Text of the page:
Voice of Authority though, this is a potentially awesome or broken ability. The short of it is, anytime you cast a spell on an ally with a 1st or higher level spell, they can use their reaction (provided they have it) to make a weapon attack against a target of your choice that you can see. Caveat here is AOE spells still only allow one ally to use this, thank Tyr. So, I actually like this ability at level 1. Your mileage will vary with your party composition, but for example healing the barbarian and allowing him an extra swing at an enemy seems like a no brainer, and only being able to do it twice a day doesn’t seem that bad, especially when the War Domain cleric is making weapon attacks as bonus actions. They’re limited to their Wisdom modifier though, and the Order Domain is limited by their spells. At level 1 this is not bad, but what about level 6 when that’s potentially ten uses of it? Or level 10 when it’s a potential fifteen? You could argue that not all fifteen spells are going to be going towards buffing or healing your allies, but I still think it gets out of hand and become better than most other level 1 abilities thanks to how it scales. War will get at most 5 bonus attacks per day, as a reminder. And, to quickly play devil’s advocate, not all characters will want this- for example, a rogue that wants to keep their reaction open for a usage of Uncanny Dodge may opt to not take the attack in some situations.

Order’s Dominion
And this is where I start to see some synergy that worries me about this class. The basics are, at level 6, casting an enchantment spell at level 2 or higher grants you an expended spell slot of a level lower, with a cap of a 5th level slot. Ok, how does this stack up in a vaccuum? Well, the War cleric can instead use its same Channel Divinity to instead grant the +10 to another creature within 30 feet of it. That hardly holds a candle to regaining spell slots, and then potentially allowing even more of your allies to get reactionary attacks.

I hope you can see my concern here when doing a direct comparison with the War Domain. But, War was pretty lackluster on the Channel Divinity, so let’s look at yet another domain. Most of these Domains just grant a second Channel Divinity option, but Life and Tempest don’t so let’s compare. The Life Domain heals the cleric for 2+spell level whenever they use a spell of 1st or higher to heal a creature other than themselves. That seems pretty good, actually, as it allows them to focus on healing others while slowing healing themselves up. I’m not sure if that’s as good as just getting a ton more healing spells in the same way that Order’s enchantment spells grant more spells, but it’s not awful. And tempest… allows you to push a Large or smaller creature 10 feet away from you when you deal lightning damage. Great? It seems like spell regeneration, largely a Wizard class feature, is more powerful to me and starts to push the Order Domain into unbalanced territory.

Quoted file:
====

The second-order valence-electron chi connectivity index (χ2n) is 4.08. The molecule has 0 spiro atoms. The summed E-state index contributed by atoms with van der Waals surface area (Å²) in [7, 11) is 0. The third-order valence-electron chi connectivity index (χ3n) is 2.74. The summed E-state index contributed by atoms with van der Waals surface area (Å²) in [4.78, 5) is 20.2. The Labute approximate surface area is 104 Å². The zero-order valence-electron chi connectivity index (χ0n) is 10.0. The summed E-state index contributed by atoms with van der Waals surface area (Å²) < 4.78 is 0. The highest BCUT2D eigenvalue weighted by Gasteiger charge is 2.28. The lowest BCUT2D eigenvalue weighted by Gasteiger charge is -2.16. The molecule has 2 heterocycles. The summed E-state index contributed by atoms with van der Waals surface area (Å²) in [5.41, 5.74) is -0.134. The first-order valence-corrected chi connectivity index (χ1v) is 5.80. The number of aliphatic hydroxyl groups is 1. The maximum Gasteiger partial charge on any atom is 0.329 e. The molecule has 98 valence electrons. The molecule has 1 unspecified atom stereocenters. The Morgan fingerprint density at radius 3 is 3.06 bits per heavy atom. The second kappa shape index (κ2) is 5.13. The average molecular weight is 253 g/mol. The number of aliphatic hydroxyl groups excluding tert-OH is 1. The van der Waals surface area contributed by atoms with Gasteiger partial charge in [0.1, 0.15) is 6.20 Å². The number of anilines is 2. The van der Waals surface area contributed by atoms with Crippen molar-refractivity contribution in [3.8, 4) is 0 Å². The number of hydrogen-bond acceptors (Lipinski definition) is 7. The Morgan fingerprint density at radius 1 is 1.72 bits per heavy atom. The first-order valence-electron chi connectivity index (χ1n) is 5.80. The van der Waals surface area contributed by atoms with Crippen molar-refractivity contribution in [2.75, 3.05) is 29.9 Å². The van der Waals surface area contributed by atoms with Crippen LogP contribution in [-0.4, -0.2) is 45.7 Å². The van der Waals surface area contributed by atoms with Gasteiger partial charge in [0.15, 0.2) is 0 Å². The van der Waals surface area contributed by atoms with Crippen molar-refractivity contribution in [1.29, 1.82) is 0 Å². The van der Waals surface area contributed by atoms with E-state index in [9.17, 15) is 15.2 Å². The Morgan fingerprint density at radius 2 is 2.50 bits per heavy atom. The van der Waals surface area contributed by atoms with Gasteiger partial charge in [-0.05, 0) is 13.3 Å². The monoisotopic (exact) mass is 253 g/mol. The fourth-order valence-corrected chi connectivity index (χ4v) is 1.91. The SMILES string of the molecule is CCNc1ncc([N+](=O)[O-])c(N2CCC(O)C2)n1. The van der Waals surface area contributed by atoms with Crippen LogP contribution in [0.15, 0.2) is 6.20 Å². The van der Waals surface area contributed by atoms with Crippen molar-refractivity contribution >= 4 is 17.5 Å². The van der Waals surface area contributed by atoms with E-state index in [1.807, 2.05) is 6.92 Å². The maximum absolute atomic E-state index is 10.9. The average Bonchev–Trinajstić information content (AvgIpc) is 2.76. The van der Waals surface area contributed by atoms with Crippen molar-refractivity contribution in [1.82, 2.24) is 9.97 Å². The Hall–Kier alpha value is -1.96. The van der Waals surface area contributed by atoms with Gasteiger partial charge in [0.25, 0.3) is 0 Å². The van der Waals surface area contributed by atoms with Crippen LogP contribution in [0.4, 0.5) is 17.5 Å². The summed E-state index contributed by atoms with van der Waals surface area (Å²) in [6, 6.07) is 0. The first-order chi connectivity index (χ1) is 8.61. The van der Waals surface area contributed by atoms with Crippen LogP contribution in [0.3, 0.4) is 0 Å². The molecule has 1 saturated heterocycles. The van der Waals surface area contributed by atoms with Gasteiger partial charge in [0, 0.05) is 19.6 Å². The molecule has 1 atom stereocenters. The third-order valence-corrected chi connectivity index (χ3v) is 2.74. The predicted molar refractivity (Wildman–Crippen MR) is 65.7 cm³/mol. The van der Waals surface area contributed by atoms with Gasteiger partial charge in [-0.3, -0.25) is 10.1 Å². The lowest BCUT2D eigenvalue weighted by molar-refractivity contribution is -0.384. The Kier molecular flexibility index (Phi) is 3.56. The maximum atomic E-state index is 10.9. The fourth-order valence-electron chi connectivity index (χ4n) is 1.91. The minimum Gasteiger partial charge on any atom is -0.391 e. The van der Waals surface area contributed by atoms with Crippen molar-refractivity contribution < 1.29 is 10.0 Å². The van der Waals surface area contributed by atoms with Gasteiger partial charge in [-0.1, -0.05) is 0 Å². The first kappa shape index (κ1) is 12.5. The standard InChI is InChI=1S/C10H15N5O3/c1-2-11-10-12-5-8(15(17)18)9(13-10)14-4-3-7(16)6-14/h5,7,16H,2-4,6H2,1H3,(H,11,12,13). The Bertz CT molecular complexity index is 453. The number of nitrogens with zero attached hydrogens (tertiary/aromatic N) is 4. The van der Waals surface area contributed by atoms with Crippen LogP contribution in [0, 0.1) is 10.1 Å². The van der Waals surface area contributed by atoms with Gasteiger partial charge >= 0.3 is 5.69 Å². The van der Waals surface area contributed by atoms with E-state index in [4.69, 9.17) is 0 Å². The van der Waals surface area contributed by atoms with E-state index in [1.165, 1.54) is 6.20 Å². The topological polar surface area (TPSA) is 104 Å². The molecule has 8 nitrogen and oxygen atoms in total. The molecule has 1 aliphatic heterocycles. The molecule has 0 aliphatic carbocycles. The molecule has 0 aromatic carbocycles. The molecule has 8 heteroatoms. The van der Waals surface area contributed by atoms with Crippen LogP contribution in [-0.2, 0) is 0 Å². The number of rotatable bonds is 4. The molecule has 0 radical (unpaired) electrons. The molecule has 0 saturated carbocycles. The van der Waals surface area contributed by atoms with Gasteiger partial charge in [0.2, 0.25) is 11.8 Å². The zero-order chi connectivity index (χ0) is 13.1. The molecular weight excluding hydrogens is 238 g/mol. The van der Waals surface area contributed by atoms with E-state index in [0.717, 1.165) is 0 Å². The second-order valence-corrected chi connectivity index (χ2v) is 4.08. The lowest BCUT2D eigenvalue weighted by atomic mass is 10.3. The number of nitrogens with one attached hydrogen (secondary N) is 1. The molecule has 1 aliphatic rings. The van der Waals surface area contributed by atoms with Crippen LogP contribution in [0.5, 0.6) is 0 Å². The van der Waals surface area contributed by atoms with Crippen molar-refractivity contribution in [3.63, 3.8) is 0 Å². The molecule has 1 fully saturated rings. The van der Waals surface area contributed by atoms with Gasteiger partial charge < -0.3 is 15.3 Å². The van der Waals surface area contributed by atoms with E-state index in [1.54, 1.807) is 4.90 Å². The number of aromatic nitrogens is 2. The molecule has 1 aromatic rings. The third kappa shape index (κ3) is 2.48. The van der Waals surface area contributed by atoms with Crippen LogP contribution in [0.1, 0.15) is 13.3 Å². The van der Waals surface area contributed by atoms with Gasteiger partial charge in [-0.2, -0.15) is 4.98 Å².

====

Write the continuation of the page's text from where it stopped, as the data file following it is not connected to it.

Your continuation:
Divine Strike & Order’s Wath
I’m wrapping up the last two abilities together as Order’s Wrath works directly off of Divine Strike. At level 8, once per turn, Divine Strike allows the cleric to deal an extra 1d8 force damage on a weapon attack. This become 2d8 at level 14. This is actually the same exact ability that the War Domain has, so I don’t think it can be that much of a problem, can it? Well, not exactly, not until we get to Order’s Wrath at least.

Order’s Wrath at level 17, like I mentioned, works directly off of Divine Strike. Basically, anything you deal Divine Strike damage to a creature, the next ally to hit it with a weapon attack before your next turn triggers another 2d8 force damage each ally to hit it on every turn until your next turn triggers another 2d8 force damage (thanks to reddit user u/Drazarus for pointing this out!). That sure as hell beats War’s resisitance to nonmagical bludgeoning, slashing, and piercing damage (basically, permanent stoneskin, woooo). Life could in some places contest Order a little bit here, as they always heal for maximum at level 17 when they get Supreme Healing, but having every party member deal an extra 2d8 force damage every turn is nothing to scoff at, especially when you can always be getting more spells back and keeping the healing and enchanting train going.

Conclusion:
Despite some negativity and unbalance towards the middle and higher levels, I’m still digging the Order Domain. I think it’s appropriate at lower levels, gets a little ridiculous around level 6-8, and then downright silly near the highest levels, but seeing as how you’ll have a wizard potentially casting wish every day, I don’t think it’s game-breaking; just better than a fair amount of its alternatives. Also, if anything, writing this has made me feel bad for the War Domain; I struggle to find a reason to take War over Order; Divine Strike would have done it if Order also didn’t have it, and it doesn’t seem to have a good niche to fill.

Let us know what you think in the comments and across our social media. Be sure to check out the Unearthed Arcana release and let us know how you feel about the Order Domain!